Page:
Intelligent Design also maintains the view that evolution is a materialistic pseudo-science — albeit with critiques that are much more sophisticated — but it has dropped relying on literal interpretations of the Bible (for example, the idea that the earth was created 6,000 years ago, the emphasis on Christian fundamentalism) and put in place a much broader perspective on divine creation that embraces views from the world’s major religions. And it has brought aboard a number of very capable thinkers, writers, polemicists, publicists, and scientists into its ranks, as can be seen by a brief look at the website of its main institutional home, the Discovery Institute and the Institute’s Center for Science and Culture.
[One of their senior fellows is David Berlinski, a self-described "maverick intellectual" and Jewish agnostic known for his popular and informative books on mathematics and his witty, informed, and bitingly sharp iconoclasm. In my opinion, he is must-read on any topic he chooses to write about.]
Much of the impact and success of the intelligent design movement can be attributed to the influence of Phillip Johnson, the UC Berkeley law professor, legal thinker, and now prolific author of a number of books, articles, and lecture tours focusing on criticisms of Darwinism. His legalistic analysis of Darwinism, Darwin on Trial, is one of the founding texts of intelligent design and a widely influential best seller. Marla Freeman, interviewing Johnson in 1997 for the San Francisco Chronicle, writes that “Johnson’s central argument is that Darwinism rests on faulty logic and flawed evidence … such as fossil records with gaping holes.” She continues:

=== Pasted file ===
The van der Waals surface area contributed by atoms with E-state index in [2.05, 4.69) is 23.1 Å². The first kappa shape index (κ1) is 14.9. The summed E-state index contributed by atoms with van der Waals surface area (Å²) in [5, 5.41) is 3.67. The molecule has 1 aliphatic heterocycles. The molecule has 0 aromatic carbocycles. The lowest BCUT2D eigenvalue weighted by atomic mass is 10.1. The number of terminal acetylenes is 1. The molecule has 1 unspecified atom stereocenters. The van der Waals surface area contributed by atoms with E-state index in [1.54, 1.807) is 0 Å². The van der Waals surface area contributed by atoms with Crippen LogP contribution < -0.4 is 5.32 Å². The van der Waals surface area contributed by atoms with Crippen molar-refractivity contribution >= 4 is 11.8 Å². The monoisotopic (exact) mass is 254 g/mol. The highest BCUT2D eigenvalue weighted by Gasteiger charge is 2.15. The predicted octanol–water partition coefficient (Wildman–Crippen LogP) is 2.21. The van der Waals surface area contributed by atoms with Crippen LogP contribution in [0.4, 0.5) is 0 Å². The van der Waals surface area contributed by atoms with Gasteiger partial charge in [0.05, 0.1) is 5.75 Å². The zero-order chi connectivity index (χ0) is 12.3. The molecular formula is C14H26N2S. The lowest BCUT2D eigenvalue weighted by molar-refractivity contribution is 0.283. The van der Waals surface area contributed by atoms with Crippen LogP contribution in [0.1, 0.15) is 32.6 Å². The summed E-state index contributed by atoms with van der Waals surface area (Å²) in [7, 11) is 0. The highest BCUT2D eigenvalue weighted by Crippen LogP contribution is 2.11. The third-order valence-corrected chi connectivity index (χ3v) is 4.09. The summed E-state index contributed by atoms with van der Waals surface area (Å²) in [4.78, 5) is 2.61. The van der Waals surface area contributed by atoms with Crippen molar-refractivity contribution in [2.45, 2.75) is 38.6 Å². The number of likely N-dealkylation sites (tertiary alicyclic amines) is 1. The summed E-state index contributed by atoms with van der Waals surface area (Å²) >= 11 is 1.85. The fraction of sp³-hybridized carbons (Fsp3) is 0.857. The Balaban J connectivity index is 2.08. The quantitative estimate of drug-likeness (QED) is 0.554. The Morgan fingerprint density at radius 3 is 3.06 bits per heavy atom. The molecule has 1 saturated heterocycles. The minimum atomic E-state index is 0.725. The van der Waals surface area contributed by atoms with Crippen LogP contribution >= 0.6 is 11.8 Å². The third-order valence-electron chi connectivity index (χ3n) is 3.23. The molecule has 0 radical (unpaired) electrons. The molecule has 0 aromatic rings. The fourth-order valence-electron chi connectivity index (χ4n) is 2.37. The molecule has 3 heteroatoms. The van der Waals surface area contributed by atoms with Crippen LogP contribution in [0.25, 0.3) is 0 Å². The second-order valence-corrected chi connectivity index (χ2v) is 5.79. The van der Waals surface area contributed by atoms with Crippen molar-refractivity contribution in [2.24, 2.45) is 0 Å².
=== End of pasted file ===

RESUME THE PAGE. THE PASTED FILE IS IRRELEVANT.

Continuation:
More important, he says, the theory is based on the philosophy of naturalism, which includes the assumption that the physical world is all that exists. Darwin, he notes, attributes “randomness” to the universe and, it troubles him, that in doing so, makes “purposeless” the only acceptable scientific explanation for existence.
The Discovery Institute — a well-funded think-tank led by savvy and seasoned political and technology industry veterans — is the main institutional home of intelligent design. William Dembski and Michael Behe are their best known scientists and spend their time looking for scientific evidence of intelligent design. [Because such evidence would be tantamount to a valid scientific proof of the existence of an otherwise unknowable God, the success of such a venture is highly doubtful.] Its central focus is perhaps best represented in the controversial Wedge Strategy outlined in the Wedge Document. The focus is on materialism:
The proposition that human beings are created in the image of God is one of the bedrock principles on which Western civilization was built. Its influence can be detected in most, if not all, of the West’s greatest achievements, including representative democracy, human rights, free enterprise, and progress in the arts and sciences.